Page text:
Global Policy Forum

Selling Iraq on a New Government


By Heather Timmons

International Herald Tribune
April 5, 2004

In the 11 months since U.S.-led forces took Baghdad, the coalition has tried to persuade the Iraqi people that the invasion and ensuing promise of democracy are in their best interests. Many in Iraq still refuse to believe it, as the savage killings in Falluja last week demonstrated. Now, the London-based public relations agency Bell Pottinger is trying to reinforce that message and drive it home.

Bell Pottinger, which is known for its crisis public relations work, was paid nearly $6 million to mount a television campaign that will air in Iraq from this week until sovereignty is handed over at the end of June. The firm, which will work with Bates PanGulf of WPP Group and a Baghdad-based services company, Balloch Roe, expects to continue the campaign under a separate contract after that time. The purpose is to persuade Iraqi factions to try to work together peacefully to direct their own future by participating in the national election in November.

Bell Pottinger says its mandate is to produce unbiased public service announcements. "All we're doing is trying to keep people informed about the process and persuade them to participate in it," said Tim Bell, chairman of Bell Pottinger's parent company, Chime Communications. An escalation of violence does not change that mandate, Bell said. "We deal with circumstances as they arise," he said. "We're completely nonjudgmental." The Americans writing the check have a more ideological take. The commercials will carry a "message of participation in the democratic process, and the hope for the future that democracy brings to Iraq," Michael Pierson, the Coalition Provisional Authority's communication planner, said by telephone from Baghdad.

Some Arabic news outlets are not sold on the idea. Said al Shouly, deputy chief editor of Al Jazeera, the largest Arabic-language television channel, said by telephone that he did not condone this type of advocacy advertising in general. Iraq would be a tough enough spot to pitch something as innocuous as dishwashing detergent, let alone an intangible, unfamiliar political ideal. Because the country is divided by languages, religions and tribal associations, and still racked by violence and gunfire, Bell Pottinger has had to carefully plan its strategy. "In an environment where there isn't just one answer, you have to make sure you're not exacerbating the problem," Bell said. He would not give more details about the ads, saying that he would like to wait until they were shown in Iraq.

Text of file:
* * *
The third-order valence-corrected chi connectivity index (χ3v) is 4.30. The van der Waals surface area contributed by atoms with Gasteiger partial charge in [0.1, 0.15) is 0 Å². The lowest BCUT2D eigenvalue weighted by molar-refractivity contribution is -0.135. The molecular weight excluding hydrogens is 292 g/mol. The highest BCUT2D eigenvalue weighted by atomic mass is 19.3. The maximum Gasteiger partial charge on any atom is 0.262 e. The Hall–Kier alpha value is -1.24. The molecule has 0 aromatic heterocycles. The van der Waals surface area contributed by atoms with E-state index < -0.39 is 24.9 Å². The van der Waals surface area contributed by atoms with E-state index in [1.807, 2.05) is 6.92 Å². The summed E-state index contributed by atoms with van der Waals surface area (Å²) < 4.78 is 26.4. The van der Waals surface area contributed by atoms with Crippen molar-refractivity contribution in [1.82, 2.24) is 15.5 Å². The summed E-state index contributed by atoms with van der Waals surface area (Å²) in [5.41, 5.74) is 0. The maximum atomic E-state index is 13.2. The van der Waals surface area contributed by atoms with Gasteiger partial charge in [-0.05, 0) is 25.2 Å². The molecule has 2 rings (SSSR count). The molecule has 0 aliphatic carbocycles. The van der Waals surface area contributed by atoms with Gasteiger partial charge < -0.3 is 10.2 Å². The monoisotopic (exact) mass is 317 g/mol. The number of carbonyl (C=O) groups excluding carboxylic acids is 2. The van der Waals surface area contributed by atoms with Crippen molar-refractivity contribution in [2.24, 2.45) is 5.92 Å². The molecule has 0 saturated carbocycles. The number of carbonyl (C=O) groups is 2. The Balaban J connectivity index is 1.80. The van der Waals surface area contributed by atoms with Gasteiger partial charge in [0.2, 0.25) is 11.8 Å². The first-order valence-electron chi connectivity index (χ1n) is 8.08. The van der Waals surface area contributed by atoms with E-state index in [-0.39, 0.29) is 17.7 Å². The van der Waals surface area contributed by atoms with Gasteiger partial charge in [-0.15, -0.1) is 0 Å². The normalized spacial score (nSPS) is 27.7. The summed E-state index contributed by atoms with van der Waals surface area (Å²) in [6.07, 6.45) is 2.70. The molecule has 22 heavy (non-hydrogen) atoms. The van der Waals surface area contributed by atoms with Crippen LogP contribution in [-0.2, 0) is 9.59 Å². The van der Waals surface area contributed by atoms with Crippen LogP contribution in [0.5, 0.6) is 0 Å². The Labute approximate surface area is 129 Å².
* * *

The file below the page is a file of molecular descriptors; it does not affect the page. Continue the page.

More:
There is not much of a precedent for using advertising to try to spread democracy, and the idea needs to be carefully managed, said James Lee Ray, professor of political science at Vanderbilt University. "I'd put a lot of thought into trying to emphasize the congruence of democratic principles with Islamic culture," Ray said. "I'd point to the idea that democracy is not an American invention." Similar campaigns have had mixed results. A U.S.-sponsored campaign in Russia in the early 1990s that promoted capitalism by urging citizens to buy stakes in newly privatized companies backfired, said Harry Boyte, a professor at the University of Minnesota's Hubert H. Humphrey Institute of Public affairs. "It was seen as America meddling in Russian affairs," he said.

Some advertising experts said they were wary about the idea of using television spots to push political change and encourage the growth of democracy. "The danger here is not just a backlash against America meddling in affairs," Boyte said. Learning about democracy through advertising could make it seem like a product, Boyte said, one that could be blamed or abandoned if things did not go well.

Howell James, a founding partner of the London public relations firm Brown Lloyd James, has been appointed by Prime Minister Tony Blair to the newly created post of permanent secretary for government communications. James is a former political aide to the former Conservative prime minister, John Major.

Media Square of Britain has hired Steve Haithwaite to become chief executive of its retail marketing division. Haithwaite was previously a marketing executive at one of Media Square's biggest clients, the British general merchandise chain Argos.

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